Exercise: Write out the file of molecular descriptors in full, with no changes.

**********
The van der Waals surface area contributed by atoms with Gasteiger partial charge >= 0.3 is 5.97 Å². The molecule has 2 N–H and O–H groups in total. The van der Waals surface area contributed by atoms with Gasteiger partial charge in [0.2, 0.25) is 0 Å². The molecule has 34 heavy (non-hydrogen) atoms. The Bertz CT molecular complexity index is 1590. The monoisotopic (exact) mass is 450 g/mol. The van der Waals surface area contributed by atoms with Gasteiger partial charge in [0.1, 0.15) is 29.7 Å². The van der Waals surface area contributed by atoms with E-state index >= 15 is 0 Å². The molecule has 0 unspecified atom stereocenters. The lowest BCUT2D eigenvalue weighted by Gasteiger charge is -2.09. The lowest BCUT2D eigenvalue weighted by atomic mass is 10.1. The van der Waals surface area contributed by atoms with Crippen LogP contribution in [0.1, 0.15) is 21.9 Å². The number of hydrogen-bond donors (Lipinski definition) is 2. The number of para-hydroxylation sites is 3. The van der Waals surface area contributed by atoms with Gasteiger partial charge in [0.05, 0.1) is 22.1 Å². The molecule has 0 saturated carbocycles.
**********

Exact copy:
The van der Waals surface area contributed by atoms with Gasteiger partial charge >= 0.3 is 5.97 Å². The molecule has 2 N–H and O–H groups in total. The van der Waals surface area contributed by atoms with Gasteiger partial charge in [0.2, 0.25) is 0 Å². The molecule has 34 heavy (non-hydrogen) atoms. The Bertz CT molecular complexity index is 1590. The monoisotopic (exact) mass is 450 g/mol. The van der Waals surface area contributed by atoms with Gasteiger partial charge in [0.1, 0.15) is 29.7 Å². The van der Waals surface area contributed by atoms with E-state index >= 15 is 0 Å². The molecule has 0 unspecified atom stereocenters. The lowest BCUT2D eigenvalue weighted by Gasteiger charge is -2.09. The lowest BCUT2D eigenvalue weighted by atomic mass is 10.1. The van der Waals surface area contributed by atoms with Crippen LogP contribution in [0.1, 0.15) is 21.9 Å². The number of hydrogen-bond donors (Lipinski definition) is 2. The number of para-hydroxylation sites is 3. The van der Waals surface area contributed by atoms with Gasteiger partial charge in [0.05, 0.1) is 22.1 Å². The molecule has 0 saturated carbocycles.